Old Masters Art Market more demanding than ever



Compared with the rising stars of the contemporary art market from China, India and the Middle-East whose markets have been stimulated by speculative temptation, the market for works by Old Masters is much less volatile and therefore much less risky. However, it is not completely sheltered.The Old Masters segment was badly hit during the last crisis: after the peak that was reached in 1990, its price index lost half its value in 1993, before stabilising towards the middle of the decade.

Masterpieces are rare and buyers are choosy. Hence when increasingly rare museum-quality pieces come up for sale in the Old Masters segment, the bidding tends to go exceptionally high.
Over the last decade, the segment has generated a number of highly publicised hammer prices. The absolute winner over the period is Peter Paul RUBENS with his Le Massacre des innocents which in July 2002 became the world’s most expensive Old Master when it sold for £45 million (M$ 69,7) at Sotheby’s, pushing up the artist’s annual sales revenue by 1,790%! When exceptional pieces finally come up for auction, their prices easily take off. For example, the market for Jean-Antoine WATTEAU – whose key works are few and far between – was shaken by the arrival at auction of La surprise, a masterpiece that experts had believed lost for 160 years. Between 1996 and 2008 only 13 of his works were auctioned and, until that sale, none of the works presented had the requisite qualities to engender a 7-figure bid. In July 2008, his Surprise – estimated at between £3 and £5 million – fetched a bid of £11 million (M$ 21,7), illustrating the enthusiasm that such rare works generate and the strength of demand in the sector. Even in periods of crisis, major works by Old Masters are hotly disputed: on 2 December 2008 a new record was also generated for Portrait of a lady as Flora by Giovanni Battista TIEPOLO (1696-1770). The piece tripled its estimate with a winning bid of £2.5 million (M$ 3,7).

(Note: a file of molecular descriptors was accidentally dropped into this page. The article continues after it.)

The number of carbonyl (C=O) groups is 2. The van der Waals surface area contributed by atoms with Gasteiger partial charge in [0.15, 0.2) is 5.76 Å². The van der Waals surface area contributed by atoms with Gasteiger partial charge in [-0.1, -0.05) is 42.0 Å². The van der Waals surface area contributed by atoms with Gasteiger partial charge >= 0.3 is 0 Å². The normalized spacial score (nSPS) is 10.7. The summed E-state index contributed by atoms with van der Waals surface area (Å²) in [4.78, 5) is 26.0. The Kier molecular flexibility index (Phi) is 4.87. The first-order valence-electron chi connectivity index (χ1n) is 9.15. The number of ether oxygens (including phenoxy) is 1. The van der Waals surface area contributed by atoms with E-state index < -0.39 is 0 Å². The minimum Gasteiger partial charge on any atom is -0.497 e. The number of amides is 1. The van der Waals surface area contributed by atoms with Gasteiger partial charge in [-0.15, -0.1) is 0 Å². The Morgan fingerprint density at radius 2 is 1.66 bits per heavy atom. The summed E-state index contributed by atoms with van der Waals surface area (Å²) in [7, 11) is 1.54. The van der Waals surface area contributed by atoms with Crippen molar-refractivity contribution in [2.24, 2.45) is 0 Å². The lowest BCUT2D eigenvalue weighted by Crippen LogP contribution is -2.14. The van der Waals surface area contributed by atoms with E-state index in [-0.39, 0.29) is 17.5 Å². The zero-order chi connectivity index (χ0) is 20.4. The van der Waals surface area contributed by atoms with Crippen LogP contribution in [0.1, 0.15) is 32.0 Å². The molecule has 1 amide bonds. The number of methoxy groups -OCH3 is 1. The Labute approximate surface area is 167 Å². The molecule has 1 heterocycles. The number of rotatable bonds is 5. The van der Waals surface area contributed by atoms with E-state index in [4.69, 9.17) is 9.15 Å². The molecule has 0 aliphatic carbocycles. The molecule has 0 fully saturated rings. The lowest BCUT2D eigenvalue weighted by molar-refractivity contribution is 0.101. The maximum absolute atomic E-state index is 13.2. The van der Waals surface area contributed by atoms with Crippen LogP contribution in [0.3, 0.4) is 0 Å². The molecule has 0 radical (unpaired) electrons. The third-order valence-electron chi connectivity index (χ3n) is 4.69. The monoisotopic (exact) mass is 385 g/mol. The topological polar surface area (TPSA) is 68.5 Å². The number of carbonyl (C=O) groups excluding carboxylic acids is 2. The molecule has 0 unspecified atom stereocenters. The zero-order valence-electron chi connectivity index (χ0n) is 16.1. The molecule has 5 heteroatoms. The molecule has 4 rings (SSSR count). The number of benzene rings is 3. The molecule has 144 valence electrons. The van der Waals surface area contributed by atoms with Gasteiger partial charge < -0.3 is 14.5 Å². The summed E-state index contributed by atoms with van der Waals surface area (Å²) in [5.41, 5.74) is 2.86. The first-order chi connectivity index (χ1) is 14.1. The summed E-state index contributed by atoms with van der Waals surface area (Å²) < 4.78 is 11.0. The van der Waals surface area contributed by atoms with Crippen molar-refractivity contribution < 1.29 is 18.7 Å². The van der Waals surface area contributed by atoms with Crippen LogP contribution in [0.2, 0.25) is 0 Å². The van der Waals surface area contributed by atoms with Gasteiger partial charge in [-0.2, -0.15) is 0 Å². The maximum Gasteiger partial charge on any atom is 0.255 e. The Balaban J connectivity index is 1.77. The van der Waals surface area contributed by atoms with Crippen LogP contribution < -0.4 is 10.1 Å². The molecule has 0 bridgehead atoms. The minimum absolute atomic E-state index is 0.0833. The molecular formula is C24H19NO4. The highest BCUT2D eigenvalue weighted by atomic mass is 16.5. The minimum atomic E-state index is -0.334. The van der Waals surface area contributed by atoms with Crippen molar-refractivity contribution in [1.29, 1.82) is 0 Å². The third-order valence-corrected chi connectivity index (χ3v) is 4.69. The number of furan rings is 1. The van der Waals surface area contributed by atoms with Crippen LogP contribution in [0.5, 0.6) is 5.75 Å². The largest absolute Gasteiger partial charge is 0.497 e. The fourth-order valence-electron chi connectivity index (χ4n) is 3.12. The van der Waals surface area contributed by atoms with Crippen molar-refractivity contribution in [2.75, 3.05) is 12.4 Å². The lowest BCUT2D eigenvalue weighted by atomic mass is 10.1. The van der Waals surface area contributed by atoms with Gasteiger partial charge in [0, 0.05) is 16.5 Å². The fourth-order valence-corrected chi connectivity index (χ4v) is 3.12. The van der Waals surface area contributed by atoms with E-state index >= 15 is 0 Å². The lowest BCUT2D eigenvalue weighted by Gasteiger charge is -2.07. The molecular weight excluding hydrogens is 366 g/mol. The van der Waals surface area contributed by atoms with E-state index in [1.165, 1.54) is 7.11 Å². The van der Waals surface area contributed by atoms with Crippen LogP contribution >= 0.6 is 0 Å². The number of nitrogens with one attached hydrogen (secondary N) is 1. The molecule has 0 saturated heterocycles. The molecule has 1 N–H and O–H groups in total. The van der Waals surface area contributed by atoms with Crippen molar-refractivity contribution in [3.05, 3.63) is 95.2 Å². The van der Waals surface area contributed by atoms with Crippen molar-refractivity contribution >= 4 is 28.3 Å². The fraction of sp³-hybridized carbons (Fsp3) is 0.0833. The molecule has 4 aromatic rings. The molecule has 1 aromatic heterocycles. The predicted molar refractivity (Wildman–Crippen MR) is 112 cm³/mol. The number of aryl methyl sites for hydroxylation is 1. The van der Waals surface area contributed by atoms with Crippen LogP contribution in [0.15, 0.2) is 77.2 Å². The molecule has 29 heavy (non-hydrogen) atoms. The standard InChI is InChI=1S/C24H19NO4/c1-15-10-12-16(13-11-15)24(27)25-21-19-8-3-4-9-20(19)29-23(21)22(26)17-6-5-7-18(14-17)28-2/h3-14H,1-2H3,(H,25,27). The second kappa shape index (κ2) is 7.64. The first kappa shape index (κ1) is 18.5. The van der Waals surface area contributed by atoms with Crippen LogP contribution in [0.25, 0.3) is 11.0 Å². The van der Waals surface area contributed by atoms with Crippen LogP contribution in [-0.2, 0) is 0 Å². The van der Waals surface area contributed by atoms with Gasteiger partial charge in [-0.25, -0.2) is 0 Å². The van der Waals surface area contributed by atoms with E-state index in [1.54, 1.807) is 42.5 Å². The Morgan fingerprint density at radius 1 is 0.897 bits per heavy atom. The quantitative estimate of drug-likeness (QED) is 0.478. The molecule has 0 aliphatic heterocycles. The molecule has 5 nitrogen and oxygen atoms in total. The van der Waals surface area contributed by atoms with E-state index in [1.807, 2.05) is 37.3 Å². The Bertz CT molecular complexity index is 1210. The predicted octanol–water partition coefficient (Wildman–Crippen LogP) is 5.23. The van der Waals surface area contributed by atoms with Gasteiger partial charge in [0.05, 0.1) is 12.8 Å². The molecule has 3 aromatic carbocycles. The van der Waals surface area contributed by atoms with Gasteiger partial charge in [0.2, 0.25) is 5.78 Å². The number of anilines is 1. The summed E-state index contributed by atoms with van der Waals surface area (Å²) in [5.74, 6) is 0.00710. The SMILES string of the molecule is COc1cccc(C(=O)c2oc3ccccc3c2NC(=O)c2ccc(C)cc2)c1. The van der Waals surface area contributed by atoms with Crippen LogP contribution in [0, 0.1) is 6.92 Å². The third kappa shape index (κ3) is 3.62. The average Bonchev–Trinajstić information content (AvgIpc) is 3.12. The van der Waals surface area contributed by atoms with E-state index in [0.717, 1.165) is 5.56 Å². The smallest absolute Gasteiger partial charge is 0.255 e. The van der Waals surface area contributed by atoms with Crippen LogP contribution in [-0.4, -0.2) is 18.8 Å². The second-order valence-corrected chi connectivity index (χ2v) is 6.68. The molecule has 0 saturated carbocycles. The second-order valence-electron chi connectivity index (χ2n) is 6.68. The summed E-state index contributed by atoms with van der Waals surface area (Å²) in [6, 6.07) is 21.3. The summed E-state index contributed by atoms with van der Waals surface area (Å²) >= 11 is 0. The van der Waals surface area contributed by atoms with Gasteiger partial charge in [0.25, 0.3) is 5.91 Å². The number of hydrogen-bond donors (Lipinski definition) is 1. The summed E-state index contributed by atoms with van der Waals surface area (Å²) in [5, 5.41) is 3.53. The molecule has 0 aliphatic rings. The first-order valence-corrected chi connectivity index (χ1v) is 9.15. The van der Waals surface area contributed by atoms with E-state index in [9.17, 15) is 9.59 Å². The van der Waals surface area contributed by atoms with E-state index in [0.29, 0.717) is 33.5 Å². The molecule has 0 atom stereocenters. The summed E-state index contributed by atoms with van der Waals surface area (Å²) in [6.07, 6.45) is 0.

However, collectors of Old Masters do not allow themselves to get carried away by the prestige of a signature even when faced with a diminishing number of works (rarefaction). The artistic excellence of a work and its physical condition are imperatives which not even Pieter II BRUEGHEL can escape, his lesser quality works selling for as little as half the price that one of his comparable works (in terms of theme and size) might fetch. For example, a version of The wedding Feast, of which he created several oil versions – modifying some colours and enhancing the composition at each stage – can cost anywhere between £130,000 to £280,000. The last version offered at Christie’s on 2 December sold beneath its low estimate (£250,000) at £220,000 ($333 630). However, the figure can be regarded as relatively good given the freeze observed on other autumn sales. In fact, that sale on 2 December at Christie’s posted a relatively low bought-in rate of 23%. The next day, the Old Masters sale at Sotheby’s was less successful with 39% of the works offered being bought-in.